“Go on, just give her the tickets and walk through. Don’t say anything; now is not the time to practise your Russian. Don’t look in their eyes, they’ll know you’re not from here. For the love of God, don’t smile!” said Vlad, shoving me towards the lady holding court at the turnstile of the Mariinsky Theatre.
After going to such great effort to buy us ballet tickets at Russian prices, there was no way he was going to let me spoil it all with my overly expressive English face. After a week in St Petersburg, I was getting used to this drill. To get a ticket at Russian prices, you needed to show a Russian passport. Vlad would disappear for any period up to twenty minutes, visiting separate ticket booths in turn, before returning with a smile on his face, and four heavily reduced tickets in his hand. Previously, the tickets had always remained firmly with him, but now it was my turn.
I turned to see him heading for the exit, obviously not keen to witness whatever chaos was about to ensue. Fortunately, there was no way I was going to let my face spoil it either. Stern face on, cheekbones at the ready, I pushed forward. The cheekbones obviously did the trick. After being shouted at by only three people (the average for most of our Russian experiences was closer to five, and since starting to learn Russian I have discovered that they were probably being incredibly polite), we were ushered through the cloak room, around a corner and into our seats just as the lights went down.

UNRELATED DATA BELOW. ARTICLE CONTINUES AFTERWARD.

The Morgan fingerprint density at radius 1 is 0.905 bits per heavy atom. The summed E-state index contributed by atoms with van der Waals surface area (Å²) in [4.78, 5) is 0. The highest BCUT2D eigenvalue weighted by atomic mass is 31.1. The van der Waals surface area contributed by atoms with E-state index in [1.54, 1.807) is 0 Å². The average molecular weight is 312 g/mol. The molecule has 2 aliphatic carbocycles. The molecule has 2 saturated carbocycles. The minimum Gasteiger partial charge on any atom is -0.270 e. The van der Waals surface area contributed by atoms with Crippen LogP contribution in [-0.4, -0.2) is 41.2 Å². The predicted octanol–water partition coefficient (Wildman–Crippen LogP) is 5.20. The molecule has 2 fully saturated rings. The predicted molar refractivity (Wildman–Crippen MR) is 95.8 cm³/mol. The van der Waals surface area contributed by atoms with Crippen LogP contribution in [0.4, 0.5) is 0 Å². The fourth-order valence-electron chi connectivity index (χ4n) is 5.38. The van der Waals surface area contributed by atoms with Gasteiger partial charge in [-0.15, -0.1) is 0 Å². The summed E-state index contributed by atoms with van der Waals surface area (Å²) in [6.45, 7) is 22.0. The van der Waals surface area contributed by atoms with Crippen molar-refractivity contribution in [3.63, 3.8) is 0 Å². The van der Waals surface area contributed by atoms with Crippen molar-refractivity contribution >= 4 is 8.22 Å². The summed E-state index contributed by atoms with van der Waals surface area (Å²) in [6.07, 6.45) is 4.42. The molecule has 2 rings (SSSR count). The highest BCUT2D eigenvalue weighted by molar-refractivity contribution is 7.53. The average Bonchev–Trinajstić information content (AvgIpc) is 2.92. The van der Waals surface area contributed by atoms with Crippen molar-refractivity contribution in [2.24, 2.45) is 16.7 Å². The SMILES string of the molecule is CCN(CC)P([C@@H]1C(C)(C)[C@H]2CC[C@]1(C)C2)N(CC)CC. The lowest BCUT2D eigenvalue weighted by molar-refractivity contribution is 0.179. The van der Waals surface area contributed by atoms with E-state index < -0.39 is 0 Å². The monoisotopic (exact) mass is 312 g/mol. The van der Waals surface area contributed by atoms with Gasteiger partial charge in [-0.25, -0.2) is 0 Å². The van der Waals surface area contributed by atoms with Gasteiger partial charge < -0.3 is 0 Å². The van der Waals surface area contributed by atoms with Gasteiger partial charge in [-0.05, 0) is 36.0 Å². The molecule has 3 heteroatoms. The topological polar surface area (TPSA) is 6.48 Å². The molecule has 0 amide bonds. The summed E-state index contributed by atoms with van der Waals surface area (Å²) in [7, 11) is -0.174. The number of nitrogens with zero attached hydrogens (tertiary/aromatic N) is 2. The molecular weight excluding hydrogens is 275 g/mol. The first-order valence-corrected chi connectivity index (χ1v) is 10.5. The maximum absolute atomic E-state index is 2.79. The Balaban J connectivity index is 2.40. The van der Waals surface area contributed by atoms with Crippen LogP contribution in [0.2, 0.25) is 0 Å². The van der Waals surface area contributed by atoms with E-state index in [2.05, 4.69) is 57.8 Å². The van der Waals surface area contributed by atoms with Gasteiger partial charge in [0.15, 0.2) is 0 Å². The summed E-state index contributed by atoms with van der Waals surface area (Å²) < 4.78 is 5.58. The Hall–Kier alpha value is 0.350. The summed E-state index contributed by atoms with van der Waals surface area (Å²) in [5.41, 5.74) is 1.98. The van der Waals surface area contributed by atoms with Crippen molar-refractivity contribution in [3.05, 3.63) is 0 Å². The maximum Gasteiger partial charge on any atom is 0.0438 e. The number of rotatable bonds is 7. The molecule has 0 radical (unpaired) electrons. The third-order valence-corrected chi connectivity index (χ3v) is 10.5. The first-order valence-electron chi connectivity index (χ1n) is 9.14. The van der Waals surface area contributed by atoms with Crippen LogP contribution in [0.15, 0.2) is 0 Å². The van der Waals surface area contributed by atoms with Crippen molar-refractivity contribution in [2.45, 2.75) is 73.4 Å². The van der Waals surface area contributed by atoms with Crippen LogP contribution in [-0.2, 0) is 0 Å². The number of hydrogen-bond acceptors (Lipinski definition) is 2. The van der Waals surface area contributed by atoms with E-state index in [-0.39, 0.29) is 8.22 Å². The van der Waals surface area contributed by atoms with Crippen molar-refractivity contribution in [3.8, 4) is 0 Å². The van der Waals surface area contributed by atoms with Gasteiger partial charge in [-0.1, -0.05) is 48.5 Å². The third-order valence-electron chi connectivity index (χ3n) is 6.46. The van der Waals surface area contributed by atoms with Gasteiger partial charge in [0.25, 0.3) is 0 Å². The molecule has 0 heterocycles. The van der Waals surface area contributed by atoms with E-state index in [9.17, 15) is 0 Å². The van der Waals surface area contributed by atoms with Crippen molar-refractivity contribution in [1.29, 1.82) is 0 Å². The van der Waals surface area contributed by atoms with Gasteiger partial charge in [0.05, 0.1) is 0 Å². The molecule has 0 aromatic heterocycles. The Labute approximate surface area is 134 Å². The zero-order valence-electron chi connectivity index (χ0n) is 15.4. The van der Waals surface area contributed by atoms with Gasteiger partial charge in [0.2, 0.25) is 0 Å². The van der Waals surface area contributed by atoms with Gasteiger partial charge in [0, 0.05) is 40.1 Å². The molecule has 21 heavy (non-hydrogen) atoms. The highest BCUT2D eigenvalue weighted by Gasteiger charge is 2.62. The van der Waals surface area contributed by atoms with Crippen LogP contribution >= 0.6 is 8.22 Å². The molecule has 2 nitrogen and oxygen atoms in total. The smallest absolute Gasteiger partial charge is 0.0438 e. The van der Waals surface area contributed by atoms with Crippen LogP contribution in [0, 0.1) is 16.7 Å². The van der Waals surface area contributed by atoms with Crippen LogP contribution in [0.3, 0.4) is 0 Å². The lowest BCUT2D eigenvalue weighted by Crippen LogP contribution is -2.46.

As a first ballet experience, going to the Mariinsky Theatre is hard to beat. I wasn’t sure if ballet was going to be my thing, but we were all enraptured by the performance of Don Quixote. Even if my suspicions had been confirmed, I would have been perfectly happy to spend three hours gazing up at the incredible painted ceiling and at the gilded boxes surrounding us.
Two intervals provided the ideal opportunity to people watch, take pictures of the theatre and buy programmes. Thankfully we only needed to pretend to be Russian as we went in. The lady selling the programmes was obviously a little suspicious of our language skills when they involved holding up a number of fingers and getting our pajalstas and spasibas all mixed up. If she was curious about why we were buying programmes written entirely in Russian, she didn’t mention it.
After the show, we left the Mariinsky Theatre with raindrops falling gently on our heads, and walked back towards the communist era behemoth that was the Hotel Moscow, our residence for the week. I looked around this magical city of contrasts, the old and the new, the Russian and the European, the Soviet and the Imperial, wondering what new adventures would be coming our way tomorrow, and I fell a little bit more in love with the place.